In October 1977 he acted, unleashing a “Don’t Call It Punk” campaign on behalf of his Sire bands. This he supplemented with a letter sent to FM radio programmers requesting they use his preferred term of “New Wave”. Punk, he argued, was an offensive label, the equivalent of using “race music” to describe the rhythm and blues of the early ’50s (Cateforis, Theo, Are We Not New Wave? Modern Pop at the Turn of the 1980s, University of Michigan, 2011, p.25). Stein made “New Wave” a term that could compete against “punk” in the marketplace of genre representations, industry insiders now given the means to avoid the baggage the latter carried. During this process punk itself underwent a brand re-evaluation, its harder factions re-named “hardcore” or “oi” and its more experimental ones, “post-punk”. The more commercially viable, industry-preferred bands were gathered up into the New Wave camp, even if they had not been perceived or described as such a few years earlier.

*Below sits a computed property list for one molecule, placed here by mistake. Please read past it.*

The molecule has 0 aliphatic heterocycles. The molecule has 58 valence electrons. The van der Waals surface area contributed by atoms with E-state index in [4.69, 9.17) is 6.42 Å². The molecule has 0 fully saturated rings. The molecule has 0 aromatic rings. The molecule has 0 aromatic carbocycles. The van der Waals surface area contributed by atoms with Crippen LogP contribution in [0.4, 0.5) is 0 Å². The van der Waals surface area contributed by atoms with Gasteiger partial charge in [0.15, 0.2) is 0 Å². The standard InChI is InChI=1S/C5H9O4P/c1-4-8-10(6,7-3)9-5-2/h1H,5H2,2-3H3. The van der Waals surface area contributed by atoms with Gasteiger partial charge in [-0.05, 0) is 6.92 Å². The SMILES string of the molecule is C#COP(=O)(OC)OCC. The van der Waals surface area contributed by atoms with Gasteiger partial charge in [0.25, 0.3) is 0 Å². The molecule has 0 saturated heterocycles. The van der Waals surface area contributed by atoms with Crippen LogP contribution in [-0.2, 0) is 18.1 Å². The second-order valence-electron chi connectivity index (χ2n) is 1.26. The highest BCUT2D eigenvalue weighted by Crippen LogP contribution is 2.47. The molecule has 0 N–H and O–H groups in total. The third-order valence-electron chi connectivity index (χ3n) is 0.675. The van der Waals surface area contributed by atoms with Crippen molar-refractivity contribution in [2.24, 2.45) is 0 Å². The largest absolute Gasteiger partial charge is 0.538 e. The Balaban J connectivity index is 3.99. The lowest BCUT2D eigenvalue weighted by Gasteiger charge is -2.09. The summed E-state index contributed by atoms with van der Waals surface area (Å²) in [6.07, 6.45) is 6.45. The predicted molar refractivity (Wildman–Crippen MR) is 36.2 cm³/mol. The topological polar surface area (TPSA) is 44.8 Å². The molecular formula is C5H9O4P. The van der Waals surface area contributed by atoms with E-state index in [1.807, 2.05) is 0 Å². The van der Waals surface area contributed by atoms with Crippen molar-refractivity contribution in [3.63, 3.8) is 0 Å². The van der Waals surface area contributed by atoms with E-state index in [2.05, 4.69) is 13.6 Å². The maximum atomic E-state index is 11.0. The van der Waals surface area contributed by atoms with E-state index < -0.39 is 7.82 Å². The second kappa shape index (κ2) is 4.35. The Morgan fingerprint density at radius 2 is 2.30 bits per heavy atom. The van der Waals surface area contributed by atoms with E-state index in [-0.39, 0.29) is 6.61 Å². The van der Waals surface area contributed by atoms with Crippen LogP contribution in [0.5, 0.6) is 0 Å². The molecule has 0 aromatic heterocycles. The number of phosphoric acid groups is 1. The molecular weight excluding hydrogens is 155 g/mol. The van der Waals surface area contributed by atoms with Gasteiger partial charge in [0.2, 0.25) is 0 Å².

Active since 1973-74, (proto-)punk bands like the Modern Lovers, Blondie, Talking Heads, and Devo were all (re-)categorized as New Wave post-77. They earned their new moniker not from a commonality of sound, but from all of them not sounding anything like Ramonic punk. Punk rock, by 1977, had become known for its distortion-dense three-chord guitar assaults, but these bands had a more stripped-down sound, with rhythms and chord changes less beholden to classic rock ‘n’ roll structures. And while irreverence and innovation were still central to songwriting ambitions, overt aggression and extreme emotions were tempered by more self-conscious intellectual and/or ironic dispositions. More pop and less punk, more school and less streets, these players were more relatable for mainstream audiences, yet were still sufficiently eccentric to be situated within punk’s outsider identity zones. Their characteristic alienation, often expressed as rage by punk rockers, took on a more nervous, introspective form in New Wave’s articulations.